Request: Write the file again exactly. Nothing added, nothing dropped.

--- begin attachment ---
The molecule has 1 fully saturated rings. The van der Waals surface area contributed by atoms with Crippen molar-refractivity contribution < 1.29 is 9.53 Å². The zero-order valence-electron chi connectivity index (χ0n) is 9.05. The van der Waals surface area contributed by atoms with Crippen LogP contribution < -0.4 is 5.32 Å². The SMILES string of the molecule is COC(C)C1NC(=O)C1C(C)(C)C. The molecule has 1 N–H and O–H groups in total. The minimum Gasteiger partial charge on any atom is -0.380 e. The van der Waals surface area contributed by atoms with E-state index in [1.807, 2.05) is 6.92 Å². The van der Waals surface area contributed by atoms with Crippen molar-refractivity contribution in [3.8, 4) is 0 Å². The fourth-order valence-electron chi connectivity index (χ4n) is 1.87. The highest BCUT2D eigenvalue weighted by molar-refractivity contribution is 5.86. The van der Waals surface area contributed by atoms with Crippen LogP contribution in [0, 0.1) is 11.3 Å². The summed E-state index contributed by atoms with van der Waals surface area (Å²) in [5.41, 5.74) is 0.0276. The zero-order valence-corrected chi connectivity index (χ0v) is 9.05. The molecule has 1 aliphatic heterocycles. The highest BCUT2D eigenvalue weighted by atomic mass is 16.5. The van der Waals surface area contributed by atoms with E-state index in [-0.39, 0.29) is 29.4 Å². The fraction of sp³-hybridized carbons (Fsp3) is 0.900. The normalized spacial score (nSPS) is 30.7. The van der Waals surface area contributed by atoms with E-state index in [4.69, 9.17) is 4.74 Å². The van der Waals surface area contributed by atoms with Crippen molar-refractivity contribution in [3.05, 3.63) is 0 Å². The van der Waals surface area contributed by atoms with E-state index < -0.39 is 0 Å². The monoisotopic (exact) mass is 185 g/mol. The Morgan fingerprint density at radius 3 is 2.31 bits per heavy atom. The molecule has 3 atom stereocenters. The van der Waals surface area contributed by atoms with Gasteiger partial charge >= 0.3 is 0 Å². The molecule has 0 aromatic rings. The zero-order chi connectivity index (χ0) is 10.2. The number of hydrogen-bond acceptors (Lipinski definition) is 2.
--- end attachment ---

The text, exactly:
The molecule has 1 fully saturated rings. The van der Waals surface area contributed by atoms with Crippen molar-refractivity contribution < 1.29 is 9.53 Å². The zero-order valence-electron chi connectivity index (χ0n) is 9.05. The van der Waals surface area contributed by atoms with Crippen LogP contribution < -0.4 is 5.32 Å². The SMILES string of the molecule is COC(C)C1NC(=O)C1C(C)(C)C. The molecule has 1 N–H and O–H groups in total. The minimum Gasteiger partial charge on any atom is -0.380 e. The van der Waals surface area contributed by atoms with E-state index in [1.807, 2.05) is 6.92 Å². The van der Waals surface area contributed by atoms with Crippen molar-refractivity contribution in [3.8, 4) is 0 Å². The fourth-order valence-electron chi connectivity index (χ4n) is 1.87. The highest BCUT2D eigenvalue weighted by molar-refractivity contribution is 5.86. The van der Waals surface area contributed by atoms with Crippen LogP contribution in [0, 0.1) is 11.3 Å². The summed E-state index contributed by atoms with van der Waals surface area (Å²) in [5.41, 5.74) is 0.0276. The zero-order valence-corrected chi connectivity index (χ0v) is 9.05. The molecule has 1 aliphatic heterocycles. The highest BCUT2D eigenvalue weighted by atomic mass is 16.5. The van der Waals surface area contributed by atoms with E-state index in [-0.39, 0.29) is 29.4 Å². The fraction of sp³-hybridized carbons (Fsp3) is 0.900. The normalized spacial score (nSPS) is 30.7. The van der Waals surface area contributed by atoms with E-state index in [4.69, 9.17) is 4.74 Å². The van der Waals surface area contributed by atoms with Crippen molar-refractivity contribution in [3.05, 3.63) is 0 Å². The van der Waals surface area contributed by atoms with E-state index < -0.39 is 0 Å². The monoisotopic (exact) mass is 185 g/mol. The Morgan fingerprint density at radius 3 is 2.31 bits per heavy atom. The molecule has 3 atom stereocenters. The van der Waals surface area contributed by atoms with Gasteiger partial charge >= 0.3 is 0 Å². The molecule has 0 aromatic rings. The zero-order chi connectivity index (χ0) is 10.2. The number of hydrogen-bond acceptors (Lipinski definition) is 2.